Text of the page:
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When was GFCI Protection Required?

GFCI protection residential construction

I commonly receive questions and comments during a home inspection surrounding Ground Fault Circuit Interrupter (GFCI) protection requirements.  Questions, such as “when was GFCI protection required in the kitchen?”  And, comments, such as “I don’t think GFCI protection was required in that location when this home was built”.

Let’s explore why GFCI protection is important, how GFCI protection works, how circuits and be GFCI protected and what year were certain requirements put in place.

GFCI is a safety device intended to shut off current in the event of a fault to ground, such as current passing through your body.  A ground fault is an unintentional electrical path between a power source and a grounded surface. Ground faults most often occur when equipment is damaged or defective, such that live electrical parts are no longer adequately protected from unintended contact. If your body provides a path to the ground for this current, you could be burned, severely shocked or electrocuted.

A GFCI device monitors electrical current balance between the un-grounded hot conductor and the grounded conductor. When current flowing through the hot conductor is more than the current flowing in the return grounded conductor, the GFCI sees this unbalance and trips, or opens, the circuit, cutting power off.  Protection can be provided by receptacles on a particular circuit as well as by using GFCI breakers in the circuit panel.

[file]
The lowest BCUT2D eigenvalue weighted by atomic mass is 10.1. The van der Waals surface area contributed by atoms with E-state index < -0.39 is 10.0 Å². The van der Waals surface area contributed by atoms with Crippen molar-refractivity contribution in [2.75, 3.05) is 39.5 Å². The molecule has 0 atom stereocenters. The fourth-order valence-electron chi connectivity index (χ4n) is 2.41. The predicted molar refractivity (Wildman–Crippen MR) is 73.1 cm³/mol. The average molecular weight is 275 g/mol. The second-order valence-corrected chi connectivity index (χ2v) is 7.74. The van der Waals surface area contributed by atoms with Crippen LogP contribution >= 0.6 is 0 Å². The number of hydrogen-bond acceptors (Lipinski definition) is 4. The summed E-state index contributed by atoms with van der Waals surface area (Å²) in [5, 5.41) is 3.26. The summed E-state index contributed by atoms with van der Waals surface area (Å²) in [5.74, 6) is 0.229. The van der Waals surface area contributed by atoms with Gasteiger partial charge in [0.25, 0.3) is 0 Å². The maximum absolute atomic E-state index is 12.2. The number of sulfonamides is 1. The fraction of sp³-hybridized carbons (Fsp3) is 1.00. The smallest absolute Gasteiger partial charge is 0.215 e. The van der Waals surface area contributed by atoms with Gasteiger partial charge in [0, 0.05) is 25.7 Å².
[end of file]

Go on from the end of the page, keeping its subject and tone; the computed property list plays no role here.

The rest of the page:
I will not list every date of when GFCI protection was required in each location, but below are the most common.  Also, there are slight nuances with requirements and changes to “fine print” in some cases years later.  Some examples are listed in parenthesis.  Lastly, these requirement may not be relevant outside of NC.

Exteriors – 1973 (in 1978 changed to “direct grade access…”)

Bathrooms – 1975

Garage – 1978 (all receptacles less than 6’ 8” from ground and those used for dedicated appliances.  In 2012, all receptacles in garage required protection)

Kitchen – 1987 (all within 6’ of kitchen sink to serve as countertop receptacles.  In 1996, this changed to all receptacles which serve as countertop receptacles)

Wet Bar – 1993 (all within 6’ of water which service as countertop receptacles)

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